Tahlequah Daily Press

Local News

June 7, 2012

National Historic Landmarks significant to country

TAHLEQUAH — Before a building, district, site, structure or object can be designated a National Historic Landmark, it must hold historical significance for the entire country.

National Park Service Heritage Partnership Programs Historical Architect Thomas Keohan defined a National Historic Landmark Wednesday as part of Oklahoma’s 24th annual Statewide Preservation Conference at the Tahlequah Armory Municipal Center.

“They are places that are found throughout America,” he said. “They’re in all of our communities, and they’re in all of our states and our territories in the United States. Each National Historic Landmark possesses a special quality that is unique and significant to the entire nation.”

In Native America, 21 such landmarks have been designated over the years. The state’s earliest include Fort Sill, which remains the only active fort used during the Indian wars on the south plains, and Fort Gibson, which was built in 1824 in the Indian Territory. Both were given the nod of national historic significance Dec. 12, 1960.

The most recent addition to Oklahoma’s list of NHLs is the Platt National Park Historic District, on land the Chickasaw Nation sold in 1902 to the federal government for park use. This site, in Sulphur, became nationally recognized July 7, 2011.

“Buildings may be the first thing you think of when you think of a National Historic Landmark, and in fact, most National Historic Landmarks are buildings,” said Keohan. “The Yuma Territorial Prison is an important survivor of the American westward expansion, and of course, the Boston Avenue Methodist Episcopal Church for its contribution to American architecture, among other things.”

The University of Oklahoma’s Bizzell Library, which became an NHL site Jan. 3, 2001, was the focus of a racial segregation Supreme Court case. Another state NHL that impacted how people co-exist is the Boley Historic District, an all-black town founded in 1903 as a product of segregationist policies.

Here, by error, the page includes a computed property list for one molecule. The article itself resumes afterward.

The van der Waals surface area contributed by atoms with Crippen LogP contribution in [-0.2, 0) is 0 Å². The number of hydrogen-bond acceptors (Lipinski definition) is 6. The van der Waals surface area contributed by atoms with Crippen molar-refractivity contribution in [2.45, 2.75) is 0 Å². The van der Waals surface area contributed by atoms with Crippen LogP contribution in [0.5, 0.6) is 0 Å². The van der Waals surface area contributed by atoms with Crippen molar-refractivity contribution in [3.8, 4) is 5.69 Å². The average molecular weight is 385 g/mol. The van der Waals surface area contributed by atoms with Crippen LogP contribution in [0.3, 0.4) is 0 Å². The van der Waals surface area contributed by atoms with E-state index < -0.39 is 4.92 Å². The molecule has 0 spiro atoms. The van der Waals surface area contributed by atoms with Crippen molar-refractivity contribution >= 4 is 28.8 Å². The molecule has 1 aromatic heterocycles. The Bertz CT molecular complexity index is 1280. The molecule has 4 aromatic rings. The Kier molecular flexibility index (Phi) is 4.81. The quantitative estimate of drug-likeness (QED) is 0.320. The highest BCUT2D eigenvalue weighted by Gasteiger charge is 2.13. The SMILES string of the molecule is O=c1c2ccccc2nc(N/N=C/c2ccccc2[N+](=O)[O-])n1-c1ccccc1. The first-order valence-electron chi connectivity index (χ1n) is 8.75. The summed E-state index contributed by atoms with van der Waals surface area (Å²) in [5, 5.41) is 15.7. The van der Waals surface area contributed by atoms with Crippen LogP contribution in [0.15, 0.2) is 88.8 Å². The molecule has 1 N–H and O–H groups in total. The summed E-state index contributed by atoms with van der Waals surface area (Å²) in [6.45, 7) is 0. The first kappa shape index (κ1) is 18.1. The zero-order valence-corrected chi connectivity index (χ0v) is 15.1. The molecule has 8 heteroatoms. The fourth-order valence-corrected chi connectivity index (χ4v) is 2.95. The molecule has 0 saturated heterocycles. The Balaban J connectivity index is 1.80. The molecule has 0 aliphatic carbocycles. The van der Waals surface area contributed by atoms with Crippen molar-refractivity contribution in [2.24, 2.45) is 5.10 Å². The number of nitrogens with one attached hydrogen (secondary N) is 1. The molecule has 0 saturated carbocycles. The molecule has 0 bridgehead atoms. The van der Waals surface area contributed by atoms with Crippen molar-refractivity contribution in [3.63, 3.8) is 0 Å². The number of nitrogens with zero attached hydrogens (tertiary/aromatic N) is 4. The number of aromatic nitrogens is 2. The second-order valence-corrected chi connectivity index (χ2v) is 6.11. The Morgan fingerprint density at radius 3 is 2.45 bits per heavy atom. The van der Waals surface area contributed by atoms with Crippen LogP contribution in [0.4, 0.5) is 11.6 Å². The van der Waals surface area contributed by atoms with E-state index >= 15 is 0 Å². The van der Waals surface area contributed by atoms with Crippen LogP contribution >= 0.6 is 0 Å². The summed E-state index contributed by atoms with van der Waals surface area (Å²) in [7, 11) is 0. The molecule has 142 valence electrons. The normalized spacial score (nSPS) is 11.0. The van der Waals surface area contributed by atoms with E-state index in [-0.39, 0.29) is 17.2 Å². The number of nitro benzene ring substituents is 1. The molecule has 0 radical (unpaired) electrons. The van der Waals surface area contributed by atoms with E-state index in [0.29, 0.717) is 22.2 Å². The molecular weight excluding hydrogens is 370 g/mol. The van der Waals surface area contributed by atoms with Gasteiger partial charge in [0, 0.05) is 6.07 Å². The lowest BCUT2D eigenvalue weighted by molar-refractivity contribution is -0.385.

The Boley Historic District, in Okfuskee County, became an NHL May 15, 1975. Another NHL site with historical significance because of human impact is Millerton’s Wheelock Academy, originally a missionary school for girls of the Choctaw Nation that became a model for academies developed by the Seminole, Cherokee, Chickasaw and Creek nations. Also on the list is Akin’s Sequoyah Cabin, which was the log cabin home where Sequoyah created the written language of the Cherokee people.

Keohan, who works out of the Intermountain Regional Office in Lakewood, Colo., said an NHL doesn’t have to have four walls and a roof to be historically significance.

“Sites include no buildings at all,” he said. “Sites are locations where historically significant events or activities took place. These sites include gardens, battlefields, archeological sites and even trails.”

An Oklahoma site that was the location of a major event is the Washita Battlefield, where George Custer led the Seventh Cavalry in a surprise attack on the village of Cheyenne Chief Black Kettle in 1868. The Washita Battlefield is near Cheyenne.

“Structures are another category of National Historic Landmarks,” Keohan said.

“These are basically constructions that are not used for human shelter. They include things like lighthouses, bridges, industrial complexes, ships and even more things than that. The Boston Lighthouse in Massachusetts is the location of the first lighthouse in America. And then Eads Bridge in St. Louis is significant because it was, at the time, the largest bridge of its kind, linking east- and west-running railroads.”

Keohan said districts are important as a group of buildings, rather than a particular building for its individual historic value.

“Historic districts could be communities, villages, towns or neighborhoods,” he said.

“Some National Historic Landmarks are well-known, like the Empire State Building in New York City,” said Keohan. “National Historic Landmarks are really a select group of America’s historic properties. Despite their relative rarity, they’re found in every state and U.S. territory. Fewer than 2,500 National Historic Landmarks exist, and that compares to over 80,000 or so nationally registered historic properties. So they are a select group. There are only about 20 to 25 landmarks that are nominated each year because they have to have significance to the entire nation.”

Text Only
Local News
  • svw-beagles-MAIN.jpg Going to the dogs

    Hounds at center stage for more than just Red Fern Festival